Where to begin with Manny Pacquiao?
Boxing’s only eight-division world champion would be forgiven for putting his career inside the ring behind him, given that he plans to run for president of his native Philippines next year.
However, as we know, boxing is a sport that many of its greatest names struggle to walk away from. Fighters are creatures of habit, and the repetition of preparing for a fight is something that they crave.
Having said that, if ‘Pac Man’ isn’t ready to call time on his illustrious career, who could begrudge him a couple of easy pay days before hanging up the gloves? He’s more than earned that right.
What’s that? He’s challenging Errol Spence Jr for his WBC and IBF welterweight titles? The same Errol Spence Jr that features in a whole host of pound-for-pound lists? You bet he is.
This is Manny Pacquiao we’re talking about. He isn’t like the others. The Filipino legend has been fighting in the professional ranks for over a quarter of a century. For context, when he made his pro debut back in January 1995, Saul ‘Canelo’ Alvarez was four-years old, the birth of Conor Benn was still four months away, and Errol Spence Jr himself had only celebrated his fifth birthday a matter of weeks earlier.
As recently as 2019, Pacquiao became the oldest welterweight champion in the history of the sport when, at the age of 40, he outpointed the highly rated Keith Thurman in Las Vegas. Such an achievement becomes even more incredible the further down the weights you go, when fighters rely on their reflexes more than in the heavier divisions.
So, what exactly does ‘Pac’ still have left to prove? In short. Nothing. But as previously mentioned, he isn’t like any other fighter.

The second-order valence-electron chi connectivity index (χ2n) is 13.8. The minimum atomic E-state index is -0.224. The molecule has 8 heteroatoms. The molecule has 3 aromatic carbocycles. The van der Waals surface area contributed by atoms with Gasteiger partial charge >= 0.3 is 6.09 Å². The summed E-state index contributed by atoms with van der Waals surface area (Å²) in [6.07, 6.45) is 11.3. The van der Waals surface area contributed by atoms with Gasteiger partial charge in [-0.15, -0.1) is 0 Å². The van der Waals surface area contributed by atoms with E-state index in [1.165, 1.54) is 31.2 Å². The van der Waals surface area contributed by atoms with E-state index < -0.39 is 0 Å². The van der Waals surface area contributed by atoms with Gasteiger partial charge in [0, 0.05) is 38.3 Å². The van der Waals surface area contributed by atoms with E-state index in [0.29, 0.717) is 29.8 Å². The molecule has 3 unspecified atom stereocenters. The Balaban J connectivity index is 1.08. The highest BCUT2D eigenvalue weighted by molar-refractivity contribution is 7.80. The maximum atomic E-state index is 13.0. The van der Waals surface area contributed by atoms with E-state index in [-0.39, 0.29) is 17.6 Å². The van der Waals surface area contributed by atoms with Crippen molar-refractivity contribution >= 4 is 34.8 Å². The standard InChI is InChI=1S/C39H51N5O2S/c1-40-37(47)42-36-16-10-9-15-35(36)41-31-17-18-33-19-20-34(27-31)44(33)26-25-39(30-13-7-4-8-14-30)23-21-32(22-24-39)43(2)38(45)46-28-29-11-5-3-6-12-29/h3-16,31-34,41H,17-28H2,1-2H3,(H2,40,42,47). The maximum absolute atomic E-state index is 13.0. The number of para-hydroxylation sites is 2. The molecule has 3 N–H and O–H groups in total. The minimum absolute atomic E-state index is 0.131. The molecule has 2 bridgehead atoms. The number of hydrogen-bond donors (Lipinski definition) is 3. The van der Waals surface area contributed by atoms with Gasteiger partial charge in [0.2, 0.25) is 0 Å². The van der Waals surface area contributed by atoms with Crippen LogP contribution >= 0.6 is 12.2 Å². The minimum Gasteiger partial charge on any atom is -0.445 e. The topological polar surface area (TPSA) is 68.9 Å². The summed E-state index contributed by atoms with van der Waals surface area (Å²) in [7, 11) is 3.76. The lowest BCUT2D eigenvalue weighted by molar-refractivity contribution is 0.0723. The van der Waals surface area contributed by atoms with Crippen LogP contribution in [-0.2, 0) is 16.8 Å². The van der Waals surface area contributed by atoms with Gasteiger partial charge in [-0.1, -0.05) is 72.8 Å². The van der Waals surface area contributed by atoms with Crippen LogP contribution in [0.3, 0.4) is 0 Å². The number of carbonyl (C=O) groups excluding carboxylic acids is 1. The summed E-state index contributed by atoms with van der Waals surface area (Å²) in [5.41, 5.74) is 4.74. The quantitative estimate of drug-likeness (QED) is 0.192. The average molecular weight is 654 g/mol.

In Spence Jr, he is facing an opponent in his prime and with some serious wins under his belt. In the last four years alone, ‘The Truth’ has beaten Kell Brook, Mikey Garcia, Shawn Porter and Danny Garcia.
Speaking last year, Pacquaio’s long time trainer Freddie Roach admitted that he only has a couple of fights left, saying, “I think Manny will fight once or twice more before he becomes the president of his country. And then he will retire.”
In reality, the time and effort that it will take to successfully navigate leading his country as president simply doesn’t allow for a boxing career on the side. With that in mind, if this is to be Pacquiao’s last hurrah, what a way to sign off from a sport that loves him so much.
His twilight years in the sport are a far cry from those of his one-time rival Floyd Mayweather. As alluded to earlier, Mayweather has fought the very best in a career that also spans close to a quarter of a century, and has more than earned the right to fight whoever he wants at this stage of his boxing life.
Falling short of criticising a fighting legend, it is simply worth pointing out that Mayweather’s last fight was back in 2017 against a UFC fighter in Conor McGregor, and he is currently pulling off another marketing masterclass as he prepares for his June 6 showdown with YouTube sensation Logan Paul.
In the near four years that have passed since that Mayweather v McGregor bout, Pacquiao has successfully defended the WBA welterweight belt against Adrien Broner and Thurman.
His legacy in the sport is beyond question. Fight fans of a certain age will remember his dominant display against Hall of Famer Oscar De La Hoya in 2008, and his upset victory over Marco Antonio Barrera five years earlier that sparked a stunning rivalry with a string of Mexican fighters. After that De La Hoya fight, he stopped Ricky Hatton and Miguel Cotto before playing his part in the richest fight of all time against Mayweather himself.
With a reported net worth of $220m, there is no real reason for Pacquaio to be taking in a fight of this magnitude at this stage in his career. He loves to fight, and we love him for it.
Make no mistake, the 42-year-old remains more than live in this fight, and Spence Jr will know exactly that. No matter the outcome, Manny Pacquiao has already established himself as one of the greatest boxers of all time.
However, a victory over Spence Jr may just be his best yet.